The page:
NASA's newest space telescope not only extends astronomers' field of view deeper into the cosmos, it can also reach temperatures as low as never before.
The James Webb Space Telescope (JWST or Webb), the most powerful space observatory to date, has peered deep into a dense molecular cloud and discovered a wide variety of pure interstellar ice, including various chemicals essential to life. These discoveries are the coldest ice ever recorded, discovered at icy temperatures of -263 °C.
According to Klaus Pontoppidan, an astronomer at the Space Telescope Science Institute and co-author of a new study outlining the work, "We wouldn't be able to detect this ice without Webb."
Scientists refer to the region Webb studied as Chameleon I. With dozens of pockets of newborn stars, this region is one of the closest star forming areas and is about 500 light-years from Earth in the southern constellation Chameleon. The region is part of a family of dark molecular clouds that contain gas and dust so dense that visible light from background stars cannot pass through, so astronomers have long believed they are holes in the sky.
Clouds like Chameleon I are star nurseries; When they eventually collapse, stars and perhaps rocky planetary systems are created. But ice embedded deep within the molecular cloud determines the chemical makeup of these systems and the potential life-forming components they may contain.
Now astronomers have looked into Chameleon I's dusty core using Webb's powerful sensors, including its deep-penetrating near-infrared camera (NIRCam), and have seen ice in its early stages of formation, just before the cloud's core collapsed to form protostars.
The team illuminated Chameleon I with infrared radiation from two background stars, NIR38 and J110621. Different infrared wavelengths of sunlight are absorbed by the cloud's various molecules trapped in the ice. Chemical fingerprints, which appeared as dips in the resulting spectrum data, were then studied by astronomers. Using this data, the researchers were able to quantify each molecule in Chameleon I.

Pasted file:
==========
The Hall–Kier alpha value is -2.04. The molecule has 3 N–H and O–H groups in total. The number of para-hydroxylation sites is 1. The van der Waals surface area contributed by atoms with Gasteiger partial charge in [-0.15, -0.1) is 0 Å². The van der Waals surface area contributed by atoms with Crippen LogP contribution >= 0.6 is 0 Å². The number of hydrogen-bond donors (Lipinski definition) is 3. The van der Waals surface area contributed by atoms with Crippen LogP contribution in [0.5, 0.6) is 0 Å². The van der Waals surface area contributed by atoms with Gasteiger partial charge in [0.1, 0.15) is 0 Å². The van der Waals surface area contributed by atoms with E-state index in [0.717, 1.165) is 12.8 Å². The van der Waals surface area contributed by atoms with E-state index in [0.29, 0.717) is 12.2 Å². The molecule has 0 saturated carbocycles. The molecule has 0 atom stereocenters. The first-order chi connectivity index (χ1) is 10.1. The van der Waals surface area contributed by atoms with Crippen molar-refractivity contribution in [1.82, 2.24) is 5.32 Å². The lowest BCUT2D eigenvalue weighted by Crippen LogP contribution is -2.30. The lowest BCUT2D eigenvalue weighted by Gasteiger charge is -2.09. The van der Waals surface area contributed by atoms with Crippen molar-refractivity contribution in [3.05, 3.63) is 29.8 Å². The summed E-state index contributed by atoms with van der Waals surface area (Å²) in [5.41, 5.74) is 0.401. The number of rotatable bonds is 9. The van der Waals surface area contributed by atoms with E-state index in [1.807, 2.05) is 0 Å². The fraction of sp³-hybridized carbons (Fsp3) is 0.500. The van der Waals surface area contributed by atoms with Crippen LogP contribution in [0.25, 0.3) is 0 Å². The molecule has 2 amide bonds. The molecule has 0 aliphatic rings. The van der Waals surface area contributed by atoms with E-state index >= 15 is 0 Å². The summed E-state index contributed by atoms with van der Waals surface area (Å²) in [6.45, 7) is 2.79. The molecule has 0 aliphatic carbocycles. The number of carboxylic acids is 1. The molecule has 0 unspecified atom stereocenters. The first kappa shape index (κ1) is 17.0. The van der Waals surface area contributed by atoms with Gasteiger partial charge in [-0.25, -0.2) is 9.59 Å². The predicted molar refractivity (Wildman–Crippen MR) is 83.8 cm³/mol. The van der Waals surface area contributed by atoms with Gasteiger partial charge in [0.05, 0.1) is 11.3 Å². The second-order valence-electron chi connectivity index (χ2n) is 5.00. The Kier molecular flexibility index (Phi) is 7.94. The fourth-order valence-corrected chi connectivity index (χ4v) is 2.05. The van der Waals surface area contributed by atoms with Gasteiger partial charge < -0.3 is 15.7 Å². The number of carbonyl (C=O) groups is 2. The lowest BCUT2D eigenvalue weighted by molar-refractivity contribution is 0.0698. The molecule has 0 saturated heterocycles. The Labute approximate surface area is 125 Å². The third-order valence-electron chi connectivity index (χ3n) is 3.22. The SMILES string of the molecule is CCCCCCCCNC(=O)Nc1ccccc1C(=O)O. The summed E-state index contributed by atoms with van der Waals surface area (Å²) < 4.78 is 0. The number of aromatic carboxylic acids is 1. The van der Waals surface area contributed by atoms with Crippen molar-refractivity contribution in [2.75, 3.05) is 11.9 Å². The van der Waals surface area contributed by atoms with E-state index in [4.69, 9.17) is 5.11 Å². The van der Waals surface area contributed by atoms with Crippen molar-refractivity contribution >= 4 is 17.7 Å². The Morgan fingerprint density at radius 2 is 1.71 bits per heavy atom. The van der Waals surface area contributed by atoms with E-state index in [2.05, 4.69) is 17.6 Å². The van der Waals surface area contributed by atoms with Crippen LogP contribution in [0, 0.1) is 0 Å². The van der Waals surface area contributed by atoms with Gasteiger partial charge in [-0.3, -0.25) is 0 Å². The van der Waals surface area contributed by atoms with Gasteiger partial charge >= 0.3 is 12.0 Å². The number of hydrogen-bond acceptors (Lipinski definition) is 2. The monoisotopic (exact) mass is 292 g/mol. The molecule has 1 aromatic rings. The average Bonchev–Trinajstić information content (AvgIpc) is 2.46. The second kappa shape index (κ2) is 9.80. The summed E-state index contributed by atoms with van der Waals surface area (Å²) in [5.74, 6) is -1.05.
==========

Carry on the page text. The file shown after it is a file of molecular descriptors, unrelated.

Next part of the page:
According to Would Rocha, another astronomer at the Leiden Observatory, the discovery of methanol showed that the stars and planets that would eventually form in this cloud would "inherit molecules in a highly complex chemical state." This may indicate that the appearance of primitive chemicals in planetary systems is a typical byproduct of star formation rather than a feature of our solar system.
Also, the amino acids that make up proteins can be created by mixing methanol with other, simpler ice. Glycine, one of the simplest amino acids, may be present in these substances. Glycine was discovered in 2016 by Europe's Rosetta probe in dust orbiting comet 67P/Churyumov-Gerasimenko.
Why is it so important to have grains of ice and dust to create habitable exoplanets?
Molecule clouds like Chameleon I start out as hazy regions made up of gas and dust. Ice develops on the surfaces of dust grains, containing chemicals essential for life, including the latest astronomical discoveries.
These ices increase in size while remaining covered in dust grains as the clouds gather in gaseous clumps and move towards star formation. When chemical reactions occur on a solid surface, such as a grain of dust, rather than in a gaseous state, they usually proceed faster and produce the complex molecules necessary for life.
As a result, dust particles play a key role in the transformation of simple organic substances into complex compounds that could one day form the basis of life.
The volatile nature of these ices also allows them to turn back into gases when temperatures rise; in this way they reach the heated cores of stars and then planetary atmospheres. Thanks to the discovery of these pure ices inside Chameleon I, astronomers can trace the journey of compounds from living in dust grains to being incorporated into the cores and atmospheres of potential stars and exoplanets.
Astronomers already know from Webb's data that some elements newly identified in Chameleon I are much less abundant than would be expected given the cloud's density.
For example, only 1% of predicted sulfur, 19% of predicted oxygen and carbon, and only 13% of predicted total nitrogen were found by researchers. The best explanation, according to the researchers, is that these components may be trapped inside other ices that don't show up at the wavelengths the team detected.
In the coming months, the team plans to use Webb's data to determine the size of the dust grains and the shapes of the ice.
According to McClure, these findings "open a new window into the production pathways of simple and complex molecules necessary to produce the building blocks of life."
Source: space – Nature
Günceleme: 25/01/2023 21:23